Read the original article in German

Photo - antwerpenR

You've reached your limit of free articles.

To read the full story, start your free trial today.

Get unlimited access. Cancel anytime.

Exclusive coverage from the world's top sources, in English for the first time.

Insights from the widest range of perspectives, languages and countries.


"Splendid" Colonialism? Time To Change How We Talk About Fashion And Culture

A lavish book to celebrate Cartagena, Colombia's most prized travel destination, will perpetuate clichéd views of a city inextricably linked with European exploitation.

Photo of women in traditional clothes at a market in Cartagena, Colombia

At a market iIn Cartagena, Colombia

Vanessa Rosales


BOGOTÁ — The Colombian designer Johanna Ortiz is celebrating the historic port of Cartagena de Indias, in Colombia, in a new book, Cartagena Grace, published by Assouline. The European publisher specializes in luxury art and travel books, or those weighty, costly coffee table books filled with dreamy pictures. If you never opened the book, you could still admire it as a beautiful object in a lobby or on a center table.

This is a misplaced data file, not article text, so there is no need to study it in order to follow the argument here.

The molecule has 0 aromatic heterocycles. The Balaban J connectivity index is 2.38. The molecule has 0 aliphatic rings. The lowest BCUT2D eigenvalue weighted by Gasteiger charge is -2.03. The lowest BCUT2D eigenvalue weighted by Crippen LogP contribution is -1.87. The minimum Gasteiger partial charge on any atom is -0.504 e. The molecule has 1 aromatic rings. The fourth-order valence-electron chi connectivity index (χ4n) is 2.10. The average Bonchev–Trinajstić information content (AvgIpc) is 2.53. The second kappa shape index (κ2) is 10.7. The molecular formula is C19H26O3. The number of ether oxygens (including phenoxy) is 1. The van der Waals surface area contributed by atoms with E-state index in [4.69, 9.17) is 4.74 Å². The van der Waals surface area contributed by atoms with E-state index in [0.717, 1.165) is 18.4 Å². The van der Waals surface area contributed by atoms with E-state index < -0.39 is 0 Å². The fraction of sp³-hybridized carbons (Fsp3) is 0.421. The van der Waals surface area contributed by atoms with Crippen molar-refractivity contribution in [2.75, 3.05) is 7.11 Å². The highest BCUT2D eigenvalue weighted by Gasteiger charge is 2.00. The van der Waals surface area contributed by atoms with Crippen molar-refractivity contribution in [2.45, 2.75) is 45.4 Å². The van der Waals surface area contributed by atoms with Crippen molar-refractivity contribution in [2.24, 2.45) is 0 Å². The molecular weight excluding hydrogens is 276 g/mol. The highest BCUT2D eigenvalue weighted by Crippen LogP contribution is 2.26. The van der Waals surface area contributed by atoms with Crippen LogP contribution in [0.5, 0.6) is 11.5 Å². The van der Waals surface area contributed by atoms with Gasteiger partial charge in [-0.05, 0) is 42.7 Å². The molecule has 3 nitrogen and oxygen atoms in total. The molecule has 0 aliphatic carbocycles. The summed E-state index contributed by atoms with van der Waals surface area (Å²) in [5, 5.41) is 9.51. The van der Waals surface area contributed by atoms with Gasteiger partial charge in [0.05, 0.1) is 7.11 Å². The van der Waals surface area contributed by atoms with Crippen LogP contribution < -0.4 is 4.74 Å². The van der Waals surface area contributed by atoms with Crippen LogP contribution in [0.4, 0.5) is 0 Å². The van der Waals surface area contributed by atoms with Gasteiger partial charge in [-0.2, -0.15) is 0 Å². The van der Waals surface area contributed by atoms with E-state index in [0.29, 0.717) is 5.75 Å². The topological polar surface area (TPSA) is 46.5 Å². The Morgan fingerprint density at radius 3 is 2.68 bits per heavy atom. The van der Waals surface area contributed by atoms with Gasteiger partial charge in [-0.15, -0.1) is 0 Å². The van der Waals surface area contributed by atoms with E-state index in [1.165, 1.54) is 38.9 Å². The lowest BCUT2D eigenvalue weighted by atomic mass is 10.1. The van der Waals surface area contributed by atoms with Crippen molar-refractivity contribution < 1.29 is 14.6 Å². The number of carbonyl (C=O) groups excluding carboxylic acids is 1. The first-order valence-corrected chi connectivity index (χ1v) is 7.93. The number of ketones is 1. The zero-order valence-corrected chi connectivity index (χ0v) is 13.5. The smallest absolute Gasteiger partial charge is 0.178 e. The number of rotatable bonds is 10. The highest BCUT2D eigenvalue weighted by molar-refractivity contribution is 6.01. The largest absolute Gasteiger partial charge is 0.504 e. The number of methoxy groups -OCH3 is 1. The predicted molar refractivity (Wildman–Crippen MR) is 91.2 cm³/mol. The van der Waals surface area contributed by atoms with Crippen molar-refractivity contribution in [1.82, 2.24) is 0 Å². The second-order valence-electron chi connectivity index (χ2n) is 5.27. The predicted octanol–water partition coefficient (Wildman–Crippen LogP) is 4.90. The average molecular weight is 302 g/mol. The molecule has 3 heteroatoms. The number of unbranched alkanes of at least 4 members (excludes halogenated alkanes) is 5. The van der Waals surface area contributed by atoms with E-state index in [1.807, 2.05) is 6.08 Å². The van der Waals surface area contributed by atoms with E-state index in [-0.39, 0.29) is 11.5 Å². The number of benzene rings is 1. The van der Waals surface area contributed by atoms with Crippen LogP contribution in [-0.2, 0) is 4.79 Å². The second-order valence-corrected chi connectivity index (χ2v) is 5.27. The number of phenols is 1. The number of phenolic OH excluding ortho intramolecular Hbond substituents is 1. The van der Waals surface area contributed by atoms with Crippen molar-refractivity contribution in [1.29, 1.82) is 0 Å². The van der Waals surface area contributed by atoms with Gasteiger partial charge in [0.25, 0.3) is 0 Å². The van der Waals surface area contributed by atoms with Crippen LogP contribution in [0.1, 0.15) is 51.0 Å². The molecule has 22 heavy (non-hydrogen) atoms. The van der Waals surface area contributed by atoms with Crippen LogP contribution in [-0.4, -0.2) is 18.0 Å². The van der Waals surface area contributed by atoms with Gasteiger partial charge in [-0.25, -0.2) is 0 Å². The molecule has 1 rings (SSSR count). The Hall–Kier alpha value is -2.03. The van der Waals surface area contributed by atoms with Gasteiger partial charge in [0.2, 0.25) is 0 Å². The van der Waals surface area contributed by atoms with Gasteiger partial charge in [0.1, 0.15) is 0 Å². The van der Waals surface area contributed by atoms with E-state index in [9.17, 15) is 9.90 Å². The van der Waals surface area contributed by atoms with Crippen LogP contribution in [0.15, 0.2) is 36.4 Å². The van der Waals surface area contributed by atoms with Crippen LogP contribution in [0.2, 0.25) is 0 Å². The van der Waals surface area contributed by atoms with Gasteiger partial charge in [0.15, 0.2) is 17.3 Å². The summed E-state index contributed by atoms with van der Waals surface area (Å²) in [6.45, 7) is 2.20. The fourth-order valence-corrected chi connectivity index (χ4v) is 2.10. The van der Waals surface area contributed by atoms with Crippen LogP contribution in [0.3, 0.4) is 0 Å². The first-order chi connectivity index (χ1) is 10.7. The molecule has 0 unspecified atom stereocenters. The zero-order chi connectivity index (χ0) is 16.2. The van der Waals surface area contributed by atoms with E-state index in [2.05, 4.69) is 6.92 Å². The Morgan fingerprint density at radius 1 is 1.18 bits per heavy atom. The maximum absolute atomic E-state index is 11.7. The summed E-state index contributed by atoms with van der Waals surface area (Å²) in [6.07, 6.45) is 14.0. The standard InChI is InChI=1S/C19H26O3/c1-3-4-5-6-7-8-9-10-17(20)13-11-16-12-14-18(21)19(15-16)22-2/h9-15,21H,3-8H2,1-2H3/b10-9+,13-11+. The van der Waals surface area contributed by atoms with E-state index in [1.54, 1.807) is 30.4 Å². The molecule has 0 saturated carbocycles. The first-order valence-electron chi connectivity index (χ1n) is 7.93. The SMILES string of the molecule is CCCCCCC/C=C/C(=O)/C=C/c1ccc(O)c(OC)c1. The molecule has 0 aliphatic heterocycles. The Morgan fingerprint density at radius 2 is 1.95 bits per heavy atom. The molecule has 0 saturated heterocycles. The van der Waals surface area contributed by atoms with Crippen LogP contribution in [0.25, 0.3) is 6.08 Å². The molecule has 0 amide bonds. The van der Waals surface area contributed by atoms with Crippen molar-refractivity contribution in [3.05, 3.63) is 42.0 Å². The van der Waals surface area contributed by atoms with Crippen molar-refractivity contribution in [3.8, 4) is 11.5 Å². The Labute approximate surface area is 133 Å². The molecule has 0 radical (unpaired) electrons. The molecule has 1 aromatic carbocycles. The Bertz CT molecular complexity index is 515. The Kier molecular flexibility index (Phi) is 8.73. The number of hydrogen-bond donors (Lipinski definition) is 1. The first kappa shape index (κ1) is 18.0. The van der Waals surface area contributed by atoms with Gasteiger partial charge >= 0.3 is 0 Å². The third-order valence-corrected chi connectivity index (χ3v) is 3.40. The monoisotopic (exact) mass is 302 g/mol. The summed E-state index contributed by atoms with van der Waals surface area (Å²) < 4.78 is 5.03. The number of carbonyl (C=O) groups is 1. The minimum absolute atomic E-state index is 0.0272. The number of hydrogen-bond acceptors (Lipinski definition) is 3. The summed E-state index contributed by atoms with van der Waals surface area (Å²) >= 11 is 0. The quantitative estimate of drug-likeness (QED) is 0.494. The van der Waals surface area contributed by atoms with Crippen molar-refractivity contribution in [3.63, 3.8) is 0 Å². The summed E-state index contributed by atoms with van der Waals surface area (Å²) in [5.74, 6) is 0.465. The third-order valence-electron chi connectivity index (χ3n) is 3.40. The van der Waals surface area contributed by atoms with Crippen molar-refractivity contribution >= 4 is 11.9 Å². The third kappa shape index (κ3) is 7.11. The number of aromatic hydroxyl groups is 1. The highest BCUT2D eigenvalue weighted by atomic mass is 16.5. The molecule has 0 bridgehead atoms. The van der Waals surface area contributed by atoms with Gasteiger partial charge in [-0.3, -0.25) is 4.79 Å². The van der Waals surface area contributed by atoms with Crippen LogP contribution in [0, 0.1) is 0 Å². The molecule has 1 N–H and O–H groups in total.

Ortiz produced the book in collaboration with Lauren Santo Domingo, an American model (née Davis, in Connecticut) who married into one of Colombia's wealthiest families. Assouline is promoting it as a celebration of the city's "colonial splendor, Caribbean soul and unfaltering pride," while the Bogotá weekly Semana has welcomed an international publisher's focus on one of the country's emblematic cities and tourist spots.

And yet, use of terms like colonial "splendor" is not just inappropriate, but unacceptable.

Keep reading...Show less

You've reached your limit of free articles.

To read the full story, start your free trial today.

Get unlimited access. Cancel anytime.

Exclusive coverage from the world's top sources, in English for the first time.

Insights from the widest range of perspectives, languages and countries.

The latest